Radiation Therapy probably feels like the most novel treatment, where you blast the affected area with ionizing radiation, which damages the DNA of the cancer cells, killing them. This is usually done with a Linear Accelerator machine.
However, like chemotherapy, it cannot distinguish healthy cells from cancerous ones. This means the radiation can affect healthy cells. This is also why they may give you an IQ test before and after, as it can lower your IQ by one or two points.
The current treatments definitely work, but they each have their own pitfalls. However, new and upcoming treatments aim to solve the problems the current ones have (and other problems!), so I’d like to show you three of the most cutting-edge ones.
A treatment concept that is proven to likely work in the future, the cancer vaccine aims to train the immune system into killing cancer, as any other vaccine would. This would effectively remove the downfall of chemotherapy as the body would only attack and kill cancer cells. Essentially, you can unleash a special molecule called RNA into the body which tells cells to create certain proteins, in this case, a cancer antigen, which tells the immune system to kill cancer cells.
This treatment is promising, however, there is one pitfall. It is that each vaccine must be personalized, as different cancer cells have different DNA, making manufacturing hard, as essentially you are creating a different product every time the vaccine gets produced. This must be solved before this kind of vaccine can become viable.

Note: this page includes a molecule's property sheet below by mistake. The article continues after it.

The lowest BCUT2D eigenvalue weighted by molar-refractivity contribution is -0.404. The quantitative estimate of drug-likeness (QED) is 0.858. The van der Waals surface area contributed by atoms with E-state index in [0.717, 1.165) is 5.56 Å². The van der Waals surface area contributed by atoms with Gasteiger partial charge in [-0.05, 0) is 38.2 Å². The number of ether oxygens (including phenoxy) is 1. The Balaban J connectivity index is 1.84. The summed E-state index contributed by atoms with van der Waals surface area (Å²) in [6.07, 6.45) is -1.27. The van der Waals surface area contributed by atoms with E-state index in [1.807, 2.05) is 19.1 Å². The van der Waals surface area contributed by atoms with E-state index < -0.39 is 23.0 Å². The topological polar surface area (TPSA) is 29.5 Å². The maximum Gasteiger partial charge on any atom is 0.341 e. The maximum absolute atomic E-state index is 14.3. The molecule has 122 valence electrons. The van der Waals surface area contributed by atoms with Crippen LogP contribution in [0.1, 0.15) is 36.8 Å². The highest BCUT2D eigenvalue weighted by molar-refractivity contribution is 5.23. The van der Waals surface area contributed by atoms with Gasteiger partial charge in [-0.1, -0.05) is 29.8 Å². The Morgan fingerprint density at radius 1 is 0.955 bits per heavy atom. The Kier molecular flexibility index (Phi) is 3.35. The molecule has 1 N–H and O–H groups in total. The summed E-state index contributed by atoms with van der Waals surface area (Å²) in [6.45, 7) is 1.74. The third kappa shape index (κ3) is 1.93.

Tumours are often invisible to the body, which is why they were able to become tumours in the first place. In most cases when a cell becomes cancerous, the body immediately kills it, but in some cases, cancer mutates in a way that makes it invisible to the body, which is when it really gets dangerous. However, there are microbes in our body that mimic tumour antigens, which can be leveraged for this method. A vaccine can be created with these microbes, effectively revealing the “invisible” cancer cells, allowing them to be targeted.
However, this treatment will not be released for some time. It is still undergoing trials, and if it passes the trials, it will still be many years from now before it is put on the market.
Non-Invasive Cancer Treatment
This entails killing off cancer without ever making an incision in the body, the very definition of non-invasive. This can be done through injection for example, and many of these kinds of treatments actually don't come with many cancer treatment side effects. One non-invasive treatment entails injecting metal nanoparticles into the tumour, which can then be heated up by a doctor using electromagnetic waves to kill the surrounding cancer cells.
However, there can be pitfalls here too. For example, the non-invasive treatment mentioned earlier about using nanoparticles would require the metal to be heated up very quickly, as the body itself is very, very good at dissipating heat, especially on a cellular level.
The Future of Cancer
Where do we go from here in terms of stopping the scourge of cancer? One option could be simply prevention strategies. In the article, I actually only really mentioned treatments that fight cancer after it develops. However, some are now focusing on preventing cancer from developing in the first place. If we could do that, all these treatments with whatever pitfalls they may have won’t have to be used anymore. Who knows, maybe we can even come up with an entirely new strategy.
Crazy idea: What if we could leverage cancer to work for our body? Cancer has always been seen as one of the strongest killers in modern history, but death rates in all categories are dropping relatively quite fast. In the future maybe we could use the properties of cancer, such as cell growth, or even creating cells that go around repairing your body that never die. With all these treatments rapidly being worked on and perfected, when it comes to cancer, the future is finally starting to look bright.